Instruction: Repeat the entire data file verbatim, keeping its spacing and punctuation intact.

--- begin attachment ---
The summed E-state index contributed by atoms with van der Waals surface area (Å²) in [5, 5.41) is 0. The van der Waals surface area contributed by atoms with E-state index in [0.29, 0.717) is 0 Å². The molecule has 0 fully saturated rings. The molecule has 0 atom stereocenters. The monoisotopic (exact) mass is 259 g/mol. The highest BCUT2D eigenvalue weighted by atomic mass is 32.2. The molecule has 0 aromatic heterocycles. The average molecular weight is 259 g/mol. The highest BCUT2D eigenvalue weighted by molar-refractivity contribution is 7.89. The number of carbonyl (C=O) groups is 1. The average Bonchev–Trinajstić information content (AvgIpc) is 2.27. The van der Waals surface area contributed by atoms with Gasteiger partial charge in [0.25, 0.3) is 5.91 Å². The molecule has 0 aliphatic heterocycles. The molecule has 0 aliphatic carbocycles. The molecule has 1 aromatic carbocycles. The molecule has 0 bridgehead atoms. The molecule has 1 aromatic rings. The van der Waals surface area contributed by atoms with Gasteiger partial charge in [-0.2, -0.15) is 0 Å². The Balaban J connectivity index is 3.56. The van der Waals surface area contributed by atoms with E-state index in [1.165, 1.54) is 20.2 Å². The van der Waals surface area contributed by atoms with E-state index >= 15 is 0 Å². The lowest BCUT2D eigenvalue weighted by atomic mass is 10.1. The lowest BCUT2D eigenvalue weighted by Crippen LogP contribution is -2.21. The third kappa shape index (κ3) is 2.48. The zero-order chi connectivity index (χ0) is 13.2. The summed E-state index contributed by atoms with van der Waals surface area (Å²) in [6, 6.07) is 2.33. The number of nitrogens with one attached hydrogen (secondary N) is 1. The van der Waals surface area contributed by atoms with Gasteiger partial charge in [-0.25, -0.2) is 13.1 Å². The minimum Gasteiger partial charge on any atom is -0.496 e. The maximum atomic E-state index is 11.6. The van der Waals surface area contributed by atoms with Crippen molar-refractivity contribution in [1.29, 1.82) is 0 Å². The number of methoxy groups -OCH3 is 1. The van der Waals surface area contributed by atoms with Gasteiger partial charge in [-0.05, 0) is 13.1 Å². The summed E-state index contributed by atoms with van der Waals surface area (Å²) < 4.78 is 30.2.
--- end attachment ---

The summed E-state index contributed by atoms with van der Waals surface area (Å²) in [5, 5.41) is 0. The van der Waals surface area contributed by atoms with E-state index in [0.29, 0.717) is 0 Å². The molecule has 0 fully saturated rings. The molecule has 0 atom stereocenters. The monoisotopic (exact) mass is 259 g/mol. The highest BCUT2D eigenvalue weighted by atomic mass is 32.2. The molecule has 0 aromatic heterocycles. The average molecular weight is 259 g/mol. The highest BCUT2D eigenvalue weighted by molar-refractivity contribution is 7.89. The number of carbonyl (C=O) groups is 1. The average Bonchev–Trinajstić information content (AvgIpc) is 2.27. The van der Waals surface area contributed by atoms with Gasteiger partial charge in [0.25, 0.3) is 5.91 Å². The molecule has 0 aliphatic heterocycles. The molecule has 0 aliphatic carbocycles. The molecule has 1 aromatic carbocycles. The molecule has 0 bridgehead atoms. The molecule has 1 aromatic rings. The van der Waals surface area contributed by atoms with Gasteiger partial charge in [-0.2, -0.15) is 0 Å². The Balaban J connectivity index is 3.56. The van der Waals surface area contributed by atoms with E-state index in [1.165, 1.54) is 20.2 Å². The van der Waals surface area contributed by atoms with E-state index >= 15 is 0 Å². The lowest BCUT2D eigenvalue weighted by atomic mass is 10.1. The lowest BCUT2D eigenvalue weighted by Crippen LogP contribution is -2.21. The third kappa shape index (κ3) is 2.48. The zero-order chi connectivity index (χ0) is 13.2. The summed E-state index contributed by atoms with van der Waals surface area (Å²) in [6, 6.07) is 2.33. The number of nitrogens with one attached hydrogen (secondary N) is 1. The van der Waals surface area contributed by atoms with Gasteiger partial charge in [-0.25, -0.2) is 13.1 Å². The minimum Gasteiger partial charge on any atom is -0.496 e. The maximum atomic E-state index is 11.6. The van der Waals surface area contributed by atoms with Crippen molar-refractivity contribution in [1.29, 1.82) is 0 Å². The number of methoxy groups -OCH3 is 1. The van der Waals surface area contributed by atoms with Gasteiger partial charge in [-0.05, 0) is 13.1 Å². The summed E-state index contributed by atoms with van der Waals surface area (Å²) < 4.78 is 30.2.